Display fittings are all the items in store which makes merchandise scream ‘buy me!’ It should be practical, efficient and let the product do the talking. It should fill the space but not clutter. It should align with retail design and strategy and ensure merchandise remains the hero. Display fitting as a process can be specialised for food and grocery retailers as well as electronic and fashion retailers. Most fittings are generic, produced out of metal, plastic or wood, however it’s common to custom manufacture the display fittings to fit the particular retail environment.
When fitting out any store with display fittings, find the right balance between cost, effectiveness, durability (in relation to the desired lifecycle) and most importantly, the interaction of the display fitting with the visual merchandising strategy.
Steve Jobs and Apple have given a lot to the world, none of which is going to be re-covered here.
Of all the great things they have done though, that which will have the biggest impact on retail environments is surely how people now interact with products. Touch, swipe and pinch have become so ingrained and almost instinctive to so many of us that they are expected to be present in just about everything we do.
At the recent Digital Signage Expo in Las Vegas there was a lot to be impressed by from a signage perspective. All the major players were there, showcasing their latest, greatest and most certainly very impressive products. One of the standouts being the ultra high definition screen technologies that display image quality almost too good to be true.
However, the stands or displays that managed to acquire that most valuable of trade show commodities, booth dwell time, all had one thing in common – Interactivity. And it is in this aspect of digital signage that the future success of a retail environment appears to lie.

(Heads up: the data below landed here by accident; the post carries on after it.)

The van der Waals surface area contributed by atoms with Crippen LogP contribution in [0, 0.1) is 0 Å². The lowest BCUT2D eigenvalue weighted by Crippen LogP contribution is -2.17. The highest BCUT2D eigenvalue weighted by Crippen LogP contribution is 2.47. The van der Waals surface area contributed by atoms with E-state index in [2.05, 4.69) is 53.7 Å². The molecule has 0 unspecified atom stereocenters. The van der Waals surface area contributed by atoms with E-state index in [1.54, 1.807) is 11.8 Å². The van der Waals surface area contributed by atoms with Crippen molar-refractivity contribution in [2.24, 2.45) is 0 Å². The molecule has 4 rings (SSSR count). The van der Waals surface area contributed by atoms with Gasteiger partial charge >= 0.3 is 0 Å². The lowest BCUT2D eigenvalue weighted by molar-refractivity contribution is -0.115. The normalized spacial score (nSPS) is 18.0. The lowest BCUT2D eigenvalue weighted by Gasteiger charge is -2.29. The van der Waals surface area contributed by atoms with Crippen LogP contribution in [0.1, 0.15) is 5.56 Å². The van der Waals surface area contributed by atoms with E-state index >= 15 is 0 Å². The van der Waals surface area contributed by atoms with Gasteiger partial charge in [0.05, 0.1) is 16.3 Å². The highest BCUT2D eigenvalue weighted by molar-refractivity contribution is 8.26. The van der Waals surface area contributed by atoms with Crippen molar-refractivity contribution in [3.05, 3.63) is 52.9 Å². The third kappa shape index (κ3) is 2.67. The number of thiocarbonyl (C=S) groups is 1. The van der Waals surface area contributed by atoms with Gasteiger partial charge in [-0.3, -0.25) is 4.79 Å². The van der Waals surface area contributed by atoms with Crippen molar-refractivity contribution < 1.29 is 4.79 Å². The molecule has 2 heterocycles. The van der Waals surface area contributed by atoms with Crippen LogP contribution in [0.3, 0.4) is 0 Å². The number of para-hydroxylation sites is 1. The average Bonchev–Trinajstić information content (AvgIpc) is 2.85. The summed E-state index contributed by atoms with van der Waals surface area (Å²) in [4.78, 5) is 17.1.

By way of demonstration, a few days ago I was in one of the major consumer electronics retailers, again looking at the impressive range of screen technologies. A few meters away from me were a Mother with two children, around 8 and 4, checking out the televisions and the one that caught their eye was not just any television, but one that looked like it could cost more than a small car.
Within the first few seconds of seeing the TV the youngest child walked up to it with wide eyes and, to his mother’s horror, touched the screen. Nothing happened. Instant disengagement.
He turned around and said to his brother “this one doesn’t work properly lets go play on the iPads” and off the whole family went.
And in that example seems to lie the untapped well for traditional retailers. The goal is obviously not to be interactive; the goal is engagement and conversion.
Things that are now possible in so many new ways through our now instinctive actions of touch, swipe and pinch.
The show certainly demonstrated many ways in which this could be achieved and if you are interested in seeing some more pictures and video please get in touch at firstname.lastname@example.org